Sen. Lindsey Graham slammed New York state Democrats over their attempt to stop Chick-fil-A from operating in rest stops due to concerns over the company’s religious-based opposition to gay marriage.
“If such a disastrous move ever came about – banning a commercial business due to them expressing their First Amendment rights – it would set a horrible precedent,” the South Carolina Republican posted Tuesday on Facebook. “It would also be ferociously opposed by many Members of Congress, including me.”Graham’s post came in response to news that Democrat politicians in New York are backing a petition intended to stop Chick-Fil-A, founded by evangelical Christian S. Truett Cathy, from selling food at New York rest stops because of the company’s donations to groups that oppose same-sex marriage.
“After years of millions in donations to organizations hostile to LGBTQ+ rights, the decision to approve @ChickfilA as an approved concession at our rest stops is concerning to say the least,” Democratic Rochester-area Assemblymember Harry Bronson, who is openly gay, said on Twitter about his plan to stop Chick-Fil-A from popping up along I-90 as part of the Thruway Authority’s $450 million service-state modernization project.
“It’s time the @NYSThruway re-examine this choice,” he added.
Bronson and two other openly gay New York Democrats also sent a letter to Matthew Driscol, executive director of the New York State Thruway Authority, voicing their displeasure with the plan.
The fast food giant responded to criticism of its stores by insisting that they are not attempting to spread a specific political message.
“We want to be clear that Chick-fil-A does not have a political or social agenda, and we welcome everyone in our restaurants,” the company said in a statement. “We are proud to be represented by more than 200,000 diverse team members nationwide, and we strive to be a positive influence in our local communities.”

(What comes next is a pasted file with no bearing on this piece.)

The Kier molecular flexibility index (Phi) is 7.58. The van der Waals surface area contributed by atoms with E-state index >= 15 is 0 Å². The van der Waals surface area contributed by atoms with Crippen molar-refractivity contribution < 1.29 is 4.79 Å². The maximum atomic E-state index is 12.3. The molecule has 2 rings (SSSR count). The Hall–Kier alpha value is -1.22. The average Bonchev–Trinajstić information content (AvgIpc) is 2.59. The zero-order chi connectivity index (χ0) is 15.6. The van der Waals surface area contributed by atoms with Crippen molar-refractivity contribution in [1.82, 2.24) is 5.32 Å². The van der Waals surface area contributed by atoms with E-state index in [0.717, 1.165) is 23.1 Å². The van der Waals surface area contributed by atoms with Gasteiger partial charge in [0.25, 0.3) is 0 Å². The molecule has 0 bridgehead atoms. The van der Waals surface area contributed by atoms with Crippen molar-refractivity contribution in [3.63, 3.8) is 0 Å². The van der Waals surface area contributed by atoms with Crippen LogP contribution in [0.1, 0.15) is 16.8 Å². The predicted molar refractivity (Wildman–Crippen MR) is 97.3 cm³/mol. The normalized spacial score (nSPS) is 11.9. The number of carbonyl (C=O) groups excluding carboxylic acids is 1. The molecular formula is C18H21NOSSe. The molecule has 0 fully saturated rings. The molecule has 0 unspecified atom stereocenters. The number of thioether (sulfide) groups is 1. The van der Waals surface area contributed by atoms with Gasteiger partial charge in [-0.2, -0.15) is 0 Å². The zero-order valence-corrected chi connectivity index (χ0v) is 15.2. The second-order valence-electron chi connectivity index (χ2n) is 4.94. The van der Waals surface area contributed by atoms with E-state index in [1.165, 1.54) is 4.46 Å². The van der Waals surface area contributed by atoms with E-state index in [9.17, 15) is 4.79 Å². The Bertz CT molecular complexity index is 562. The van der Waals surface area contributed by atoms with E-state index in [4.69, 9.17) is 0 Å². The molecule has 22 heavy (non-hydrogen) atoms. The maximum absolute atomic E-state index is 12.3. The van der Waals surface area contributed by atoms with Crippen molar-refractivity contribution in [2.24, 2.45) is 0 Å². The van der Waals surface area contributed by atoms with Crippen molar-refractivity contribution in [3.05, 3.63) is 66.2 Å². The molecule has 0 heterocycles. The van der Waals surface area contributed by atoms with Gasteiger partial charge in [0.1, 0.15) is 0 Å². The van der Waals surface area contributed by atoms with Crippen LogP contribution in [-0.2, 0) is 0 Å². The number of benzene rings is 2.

In 2019, Chick-fil-A received backlash for donating to two groups that opposed gay marriage. The company announced it would no longer donate to those organizations, choosing instead to donate that money to a “mission of nourishing the potential in every child.”
Graham also suggested in his Facebook post that Bronson’s efforts to stop the Christian-friendly restaurant, which closes its doors on Sundays in order for employees and customers to observe their Christian faith, could potentially result in the withholding of federal funding from New York.
“When federal funds are shared with the states, it never entered my mind to look at the politics of the state on hot-button issues like marriage to determine whether they are eligible to receive federal funds,” Graham wrote. “Such a move by New York against Chick-fil-A would create unnecessary upheaval at a time when the country needs to move forward in respecting sincerely held differences of opinion.”
Despite continued controversy over the religious beliefs of the company’s leadership, Chick-fil-A remains an immensely popular company and was recently rated as the country’s top fast-food chain for the seventh year in a row by the American Customer Satisfaction Index.
“Chick-fil-A is a lawful business with a great product,” Graham concluded in his Facebook post. “They should not be punished for their beliefs.”